|My three ships|
They're pictured from left to right in ascending order of completeness, the one on the right featuring in the above-mentioned post.
Time hasn't been that unkind to them and other than gathering dust, they've faired pretty well in their forgotten state.
|The unfinished one - obviously|
All the other bits for the sides, back and front-end decoration (I know all the technical terms) were added using a slightly thinker card. The base of the ships was covered
|Still covered in sixteen year old dust|
The windows for the back cabin were the grating we all use for fences, from auto-repair work.
Doors, iirc were simply etched onto the card with coffee stirrer frames, unlike the first model where I'd left the doors as merely holes.
On this model the front cabin-space bit was left as a solid piece and the roof doesn't come off!
|The blunt end.|
|The second vessel|
There a few extra side railings, a balustrade (of sorts) embedded in the rear and another balustrade-type thing on the upper rear deck. These were all made, more or less,using the same technique of cutting bbq skewers to a length, then filing the top to make a peg that fitted into previously drilled holes and glued into place. The protruding bit of peg was then cut off and filed to shape.
|With top deck removed|
The rear cabin was left as one large space for ease and you can just make out that in this case I used plastic canvas once more, this time for the windows, as can be seen in the next photograph of the back end.
The etched planking can just about be made out on the rear-end photograph too, as can my feeble attempt at some decoration - prominent on nearly all ships, from what now I gather
|The blunt end (rear of the ship)|
|Showing the top deck removed|
No doors have been added to this model and I can't remember whether this was done on purpose or that it was yet again something that needed to be done.
The most awkward part of this build was the placing of the rearmost mast, as this would have to come down though the bottom cabin roof.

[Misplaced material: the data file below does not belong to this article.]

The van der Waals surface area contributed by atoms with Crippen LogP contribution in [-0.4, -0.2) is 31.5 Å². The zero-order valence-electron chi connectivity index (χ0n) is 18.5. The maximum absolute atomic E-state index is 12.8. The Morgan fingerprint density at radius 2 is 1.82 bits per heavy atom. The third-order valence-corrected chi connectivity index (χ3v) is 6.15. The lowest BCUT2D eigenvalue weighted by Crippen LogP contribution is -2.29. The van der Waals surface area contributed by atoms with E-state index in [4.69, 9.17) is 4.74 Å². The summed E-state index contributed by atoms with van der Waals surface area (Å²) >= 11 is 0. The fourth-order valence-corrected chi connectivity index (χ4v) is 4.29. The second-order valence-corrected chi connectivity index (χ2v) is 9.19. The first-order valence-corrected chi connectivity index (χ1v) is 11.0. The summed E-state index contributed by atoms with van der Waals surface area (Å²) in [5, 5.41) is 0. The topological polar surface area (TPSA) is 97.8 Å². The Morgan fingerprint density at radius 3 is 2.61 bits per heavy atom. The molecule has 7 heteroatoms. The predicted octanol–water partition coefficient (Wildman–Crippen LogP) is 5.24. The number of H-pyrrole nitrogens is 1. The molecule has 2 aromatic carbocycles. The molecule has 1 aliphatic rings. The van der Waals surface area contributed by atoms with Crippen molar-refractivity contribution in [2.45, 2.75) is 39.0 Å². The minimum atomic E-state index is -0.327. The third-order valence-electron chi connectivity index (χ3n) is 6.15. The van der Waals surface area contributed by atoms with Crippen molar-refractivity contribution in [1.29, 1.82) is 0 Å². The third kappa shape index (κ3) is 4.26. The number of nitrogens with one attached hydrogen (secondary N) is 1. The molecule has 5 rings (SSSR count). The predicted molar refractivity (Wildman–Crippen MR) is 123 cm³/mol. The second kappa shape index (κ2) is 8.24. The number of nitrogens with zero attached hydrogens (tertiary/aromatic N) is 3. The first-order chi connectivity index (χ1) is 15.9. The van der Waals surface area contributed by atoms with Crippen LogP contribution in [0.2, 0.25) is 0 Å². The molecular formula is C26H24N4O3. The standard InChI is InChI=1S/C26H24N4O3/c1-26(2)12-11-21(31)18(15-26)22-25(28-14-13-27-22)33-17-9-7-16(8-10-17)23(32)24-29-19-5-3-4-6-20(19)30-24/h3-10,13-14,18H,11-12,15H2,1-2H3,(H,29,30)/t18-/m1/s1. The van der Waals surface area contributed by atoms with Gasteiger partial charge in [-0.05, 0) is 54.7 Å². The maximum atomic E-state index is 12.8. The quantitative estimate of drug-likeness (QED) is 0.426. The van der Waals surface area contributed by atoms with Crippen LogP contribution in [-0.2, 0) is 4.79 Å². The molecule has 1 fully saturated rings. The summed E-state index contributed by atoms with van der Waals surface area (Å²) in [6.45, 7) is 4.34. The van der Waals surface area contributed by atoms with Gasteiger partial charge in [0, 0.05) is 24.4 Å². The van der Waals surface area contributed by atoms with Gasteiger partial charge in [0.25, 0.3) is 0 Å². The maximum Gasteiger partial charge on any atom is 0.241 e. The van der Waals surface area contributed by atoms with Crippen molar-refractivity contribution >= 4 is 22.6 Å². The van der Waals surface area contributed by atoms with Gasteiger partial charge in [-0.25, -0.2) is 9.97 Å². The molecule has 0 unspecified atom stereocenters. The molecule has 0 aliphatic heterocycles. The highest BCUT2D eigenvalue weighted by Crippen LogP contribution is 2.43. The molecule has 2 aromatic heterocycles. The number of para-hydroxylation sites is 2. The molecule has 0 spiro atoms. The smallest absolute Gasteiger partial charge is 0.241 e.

|Bottom deck cabin|
Most of which should be fairly obvious from the photograph, I hope.
The separated three decks can all be seen on the photograph to the left and the assembled rear of the ship can be seen in the photograph below (again with a little attempt made at adding some decorative detail.
|The rear end.|
|Pointy end cabin.|
Whenever I've made models I've always thought to accommodate figures first before the aesthetic look of the model (and yes I know it shows). Therefore you won't find many of the normal fixtures and fitting associated with, in this case, ships. So, no capstans, anchors or the like (and I wouldn't know where to fit them in case), though I do have a steering wheel on each vessel as I did think that this was a fairly important addition.
It's a resin model (very brittle) I think I may have bought from the now defunct 'Village Green', but is likely available from other sources.
From the photograph you can see it is dwarfed when compared to my own scratch-build vessel, but is nevertheless usable and even in its current state is what's known as a fixer-upper.
|The box of all things nautical bits|
The resin model came with a hoard of metal bits and pieces (no guns), which will take time and research to find out what they are and what they do.
That's it then for this week, I'll be looking unearth and dust off my pirate collection to post about next time.
Thanks for taking the time to visit, whilst I indulge myself in some nostalgia and of course your comments are always welcomed and appreciated.